HIPAA laws evidently can’t protect against the selling of personal mental health information.
A new report from Duke University’s Sanford School of Public Policy found that there is a “willing and able” market for selling mental health records, and brokers are standing by to cash in on the game. The ability for third parties to gain access to personal health details is concerning, especially because patients aren’t often privy to the sources collecting their information or their purposes for doing so.
“The research is critical as more depressed and anxious individuals utilize personal devices and software-based health-tracking applications…often unknowingly putting their sensitive mental health data at risk,” the study found. “This report finds that the industry appears to lack a set of best practices for handling individuals’ mental health data, particularly in the areas of privacy and buyer vetting.”
Duke’s team reached out to 37 different data brokers asking for information about mental health data and received response from 26, along with 11 firms. Researchers found they “were ultimately willing and able to sell the requested mental health data.” Moreover, some of the businesses actually used the information collected for advertising, including making public sensitive information such as a person’s diagnosis, demographic data, and credit score.
The report “shines a light on the wide availability of Americans’ health data for sale on the open market,” said Justin Sherman, a senior fellow at Duke. “While some of this information appears to be at the aggregate level, some of this data is clearly linked to individuals. For just a few hundred dollars, you can purchase lists of Americans suffering from depression or anxiety, taking medication for trauma, or dealing with the aftermath of a stroke – possibly with their names, races, ethnicities, home addresses, and other information attached.”
The end game? To turn a profit, of course. Duke’s team found the price tag for selling sensitive data was somewhere between $275 for 5,000 aggregated accounts to $7,000-$100,000 for annual access to more individualized information. This means there’s a lot of money to be had, and brokers are eager to get their hands on it.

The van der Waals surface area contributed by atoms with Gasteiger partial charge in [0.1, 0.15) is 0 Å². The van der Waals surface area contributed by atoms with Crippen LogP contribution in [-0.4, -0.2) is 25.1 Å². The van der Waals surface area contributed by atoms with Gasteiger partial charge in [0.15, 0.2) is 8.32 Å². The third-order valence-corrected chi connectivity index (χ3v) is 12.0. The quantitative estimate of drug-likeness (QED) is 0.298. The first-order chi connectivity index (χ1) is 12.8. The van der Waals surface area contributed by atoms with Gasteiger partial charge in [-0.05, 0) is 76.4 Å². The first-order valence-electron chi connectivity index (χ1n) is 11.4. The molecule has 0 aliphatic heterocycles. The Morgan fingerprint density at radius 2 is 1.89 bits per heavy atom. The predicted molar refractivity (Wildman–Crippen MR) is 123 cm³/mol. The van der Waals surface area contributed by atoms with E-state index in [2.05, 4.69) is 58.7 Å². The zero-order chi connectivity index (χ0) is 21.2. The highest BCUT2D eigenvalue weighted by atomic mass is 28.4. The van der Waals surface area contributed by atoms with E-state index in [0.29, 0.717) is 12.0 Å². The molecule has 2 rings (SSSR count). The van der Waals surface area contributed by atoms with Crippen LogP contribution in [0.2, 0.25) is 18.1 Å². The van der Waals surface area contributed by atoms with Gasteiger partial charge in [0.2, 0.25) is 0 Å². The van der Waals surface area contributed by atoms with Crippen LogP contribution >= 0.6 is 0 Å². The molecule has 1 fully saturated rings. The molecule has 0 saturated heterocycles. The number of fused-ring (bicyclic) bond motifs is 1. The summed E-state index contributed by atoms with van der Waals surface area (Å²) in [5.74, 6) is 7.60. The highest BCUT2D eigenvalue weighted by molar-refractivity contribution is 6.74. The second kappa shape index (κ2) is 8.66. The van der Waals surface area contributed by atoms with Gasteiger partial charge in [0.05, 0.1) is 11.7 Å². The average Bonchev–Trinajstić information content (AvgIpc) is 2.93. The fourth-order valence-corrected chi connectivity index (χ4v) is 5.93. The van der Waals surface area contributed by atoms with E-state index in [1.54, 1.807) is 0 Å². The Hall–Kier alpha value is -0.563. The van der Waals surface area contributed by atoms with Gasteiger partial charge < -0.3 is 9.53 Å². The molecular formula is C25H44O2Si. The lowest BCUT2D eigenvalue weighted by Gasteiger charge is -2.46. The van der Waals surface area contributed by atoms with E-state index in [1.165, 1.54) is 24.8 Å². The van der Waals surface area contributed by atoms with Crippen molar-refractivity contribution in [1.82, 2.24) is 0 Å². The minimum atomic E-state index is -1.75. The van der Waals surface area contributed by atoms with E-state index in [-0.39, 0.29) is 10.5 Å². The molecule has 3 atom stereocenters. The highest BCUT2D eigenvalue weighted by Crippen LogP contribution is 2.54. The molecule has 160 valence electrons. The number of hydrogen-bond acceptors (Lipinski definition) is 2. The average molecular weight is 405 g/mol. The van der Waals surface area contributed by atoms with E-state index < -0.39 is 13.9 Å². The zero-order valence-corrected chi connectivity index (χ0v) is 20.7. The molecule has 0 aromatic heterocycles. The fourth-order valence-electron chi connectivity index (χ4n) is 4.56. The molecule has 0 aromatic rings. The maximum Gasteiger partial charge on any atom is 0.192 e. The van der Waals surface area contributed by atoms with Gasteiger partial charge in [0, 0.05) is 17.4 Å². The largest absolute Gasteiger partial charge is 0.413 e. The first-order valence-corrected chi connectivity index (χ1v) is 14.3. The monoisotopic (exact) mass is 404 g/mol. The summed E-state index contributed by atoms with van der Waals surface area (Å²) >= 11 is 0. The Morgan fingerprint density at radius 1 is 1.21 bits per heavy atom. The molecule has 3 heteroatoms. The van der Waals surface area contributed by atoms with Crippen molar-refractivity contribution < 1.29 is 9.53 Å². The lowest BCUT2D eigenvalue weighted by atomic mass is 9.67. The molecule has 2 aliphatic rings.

The Health Insurance Portability and Accountability Act of 1996 (HIPAA), Public Law 104-191, was enacted on August 21, 1996, and was put into place to protect individuals’ health records. Since that time, service providers have been required to provide information to patients and their loved ones about the privacy act and give patients an opportunity to determine how their person personal data is used. They’re usually given a form to sign off confirming that they were provided a copy of this information, and this is kept in the patient’s file.
According to the Department of Health and Human Services (HHS), parties that must abide by HIPAA include health plans (i.e., insurance companies, HMOs, company plans and certain government programs) as well as what are considered to be their “business associates” (i.e., those who work directly with these plans).
The buying and selling of personal health information, and especially mental health data, is deplorable, and now something that anyone who’s ever received psychological care must worry about. Essentially, the new Duke report findings suggest that signing a form is simply not sufficient enough for ensuring that third parties aren’t able to gain access to health records.